LAHORE: Punjab Transporters have said they will move the court against the provincial government for being denied Rs2.5 billion subsidies they were promised and for damaging their business.
An All Transport Owners’ Association official said that the Punjab government had paid no heed to their concerns and that they were left with no option other than to wage a legal fight for their rights. He said that Punjab Chief Minister Shahbaz Sharif had constituted a committee in April this year to address the transporters’ long-standing grievances.
He added that the committee deliberated on the revision of fares in view of current diesel prices and the release of Rs2.5 billion subsidies pending from 2006 up to 2010. The official said that the committee did not consult the transporters and called in a meeting on May 5 to pen down recommendations for the CM.
The meeting was attended by the transport secretary, Lahore Transport Company chairman, Punjab chief secretary’s representative and finance department officials, “but no one from the transporters’ side was invited”. He said that the government informed them after the meeting that it had fixed a floor of Rs13 on minimum fares and that it was not in a position to release the subsides. Another ATOA official said that Shahbaz Sharif during his previous tenure as the Punjab Chief Minister in 1999 launched a franchise transport system.
He said that Sharif agreed to fix the minimum fare at Rs4 (for 4km) when the diesel price stood at Rs10.4 per litre. The government also agreed to subsidise the fares in case of a hike in fuel prices. He added that the agreement also guaranteed that the government would ban other forms of public transport from plying on the routes designated for the franchise buses. The official said that after the change of government the agreement was not honoured.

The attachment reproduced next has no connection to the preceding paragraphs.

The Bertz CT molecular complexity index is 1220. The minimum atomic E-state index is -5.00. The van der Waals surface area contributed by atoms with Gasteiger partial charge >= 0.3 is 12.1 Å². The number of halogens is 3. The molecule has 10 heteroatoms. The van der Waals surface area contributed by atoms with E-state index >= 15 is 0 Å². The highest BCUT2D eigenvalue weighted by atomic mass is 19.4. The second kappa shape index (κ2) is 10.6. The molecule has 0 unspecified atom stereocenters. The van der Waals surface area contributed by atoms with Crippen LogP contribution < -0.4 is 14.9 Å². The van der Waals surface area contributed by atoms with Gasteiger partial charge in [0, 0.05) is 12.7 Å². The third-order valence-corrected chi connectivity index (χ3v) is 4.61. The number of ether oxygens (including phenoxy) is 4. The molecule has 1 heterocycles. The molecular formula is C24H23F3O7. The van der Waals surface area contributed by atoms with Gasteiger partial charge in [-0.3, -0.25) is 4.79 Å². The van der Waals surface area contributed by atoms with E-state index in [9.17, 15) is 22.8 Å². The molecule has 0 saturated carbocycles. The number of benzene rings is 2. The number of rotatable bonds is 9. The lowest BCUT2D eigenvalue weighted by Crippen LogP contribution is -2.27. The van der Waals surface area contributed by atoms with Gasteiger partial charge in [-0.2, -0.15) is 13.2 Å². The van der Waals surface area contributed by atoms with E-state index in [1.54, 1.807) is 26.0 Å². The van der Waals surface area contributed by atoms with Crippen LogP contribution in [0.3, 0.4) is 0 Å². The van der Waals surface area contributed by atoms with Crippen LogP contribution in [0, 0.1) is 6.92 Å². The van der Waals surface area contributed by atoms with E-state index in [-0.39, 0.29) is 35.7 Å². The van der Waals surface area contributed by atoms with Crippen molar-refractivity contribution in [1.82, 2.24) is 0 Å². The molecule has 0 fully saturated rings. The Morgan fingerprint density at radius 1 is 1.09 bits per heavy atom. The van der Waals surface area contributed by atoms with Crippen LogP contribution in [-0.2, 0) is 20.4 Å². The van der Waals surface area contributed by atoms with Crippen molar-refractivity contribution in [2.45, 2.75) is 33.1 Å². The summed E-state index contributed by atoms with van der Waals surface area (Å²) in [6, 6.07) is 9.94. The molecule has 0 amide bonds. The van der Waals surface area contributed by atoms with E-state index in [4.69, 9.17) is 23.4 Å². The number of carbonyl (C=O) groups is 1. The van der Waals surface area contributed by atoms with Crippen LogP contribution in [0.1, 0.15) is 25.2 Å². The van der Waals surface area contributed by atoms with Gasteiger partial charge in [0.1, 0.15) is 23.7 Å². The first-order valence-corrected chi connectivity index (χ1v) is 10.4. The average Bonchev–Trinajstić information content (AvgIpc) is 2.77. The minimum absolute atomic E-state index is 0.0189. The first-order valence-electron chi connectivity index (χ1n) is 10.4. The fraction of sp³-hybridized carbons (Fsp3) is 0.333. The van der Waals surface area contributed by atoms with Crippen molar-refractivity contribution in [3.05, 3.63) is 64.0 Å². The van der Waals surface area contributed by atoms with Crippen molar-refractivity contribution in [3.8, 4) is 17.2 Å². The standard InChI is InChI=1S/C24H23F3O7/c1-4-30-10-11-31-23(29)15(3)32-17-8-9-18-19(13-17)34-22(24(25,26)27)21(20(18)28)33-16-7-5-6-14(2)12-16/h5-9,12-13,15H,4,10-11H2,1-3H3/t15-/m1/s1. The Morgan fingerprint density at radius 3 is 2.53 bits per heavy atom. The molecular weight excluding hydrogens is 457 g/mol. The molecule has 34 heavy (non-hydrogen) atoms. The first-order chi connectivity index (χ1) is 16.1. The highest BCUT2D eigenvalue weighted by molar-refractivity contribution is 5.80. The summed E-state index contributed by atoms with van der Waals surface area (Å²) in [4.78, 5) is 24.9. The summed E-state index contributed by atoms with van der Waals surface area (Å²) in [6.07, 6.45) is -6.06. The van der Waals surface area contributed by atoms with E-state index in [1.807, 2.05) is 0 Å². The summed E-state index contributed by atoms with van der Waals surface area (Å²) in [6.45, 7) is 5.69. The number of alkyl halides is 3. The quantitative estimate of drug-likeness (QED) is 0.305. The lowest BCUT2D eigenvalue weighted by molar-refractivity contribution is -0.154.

The new administration diverted its attention from buses to mini-wagons, four-stroke CNG rickshaws and the rapid mass transit system. Furthermore, he said that the wagon owners from Rawalpindi, Lahore and Faisalabad had lodged a writ petition against the franchise transport scheme in the Supreme Court. The apex court had ruled against the franchise law, declaring it ultra-vires to the Constitution. He said that the SC judgment discouraged prospective investors, “The franchise holders did not add new buses to their fleet and no new operator dared enter the market after June 2005.” The number of buses that stood at 1,400 in 2005 declined to a mere 800 in 2010, he added.
He attributed the decline to government’s refusal to release Rs2.5 billion in subsidies, sponsoring other forms of transport and unnecessary regulations through traffic wardens, LTC, Transport Department and the DCO office. All Transport Owners’ Association (Lahore) secretary Arshad Khan Niazi said that going by the original franchise agreement, minimum fare at current diesel price (Rs78) should be fixed at Rs31.
Published in the Express Tribune, May 19th, 2010.
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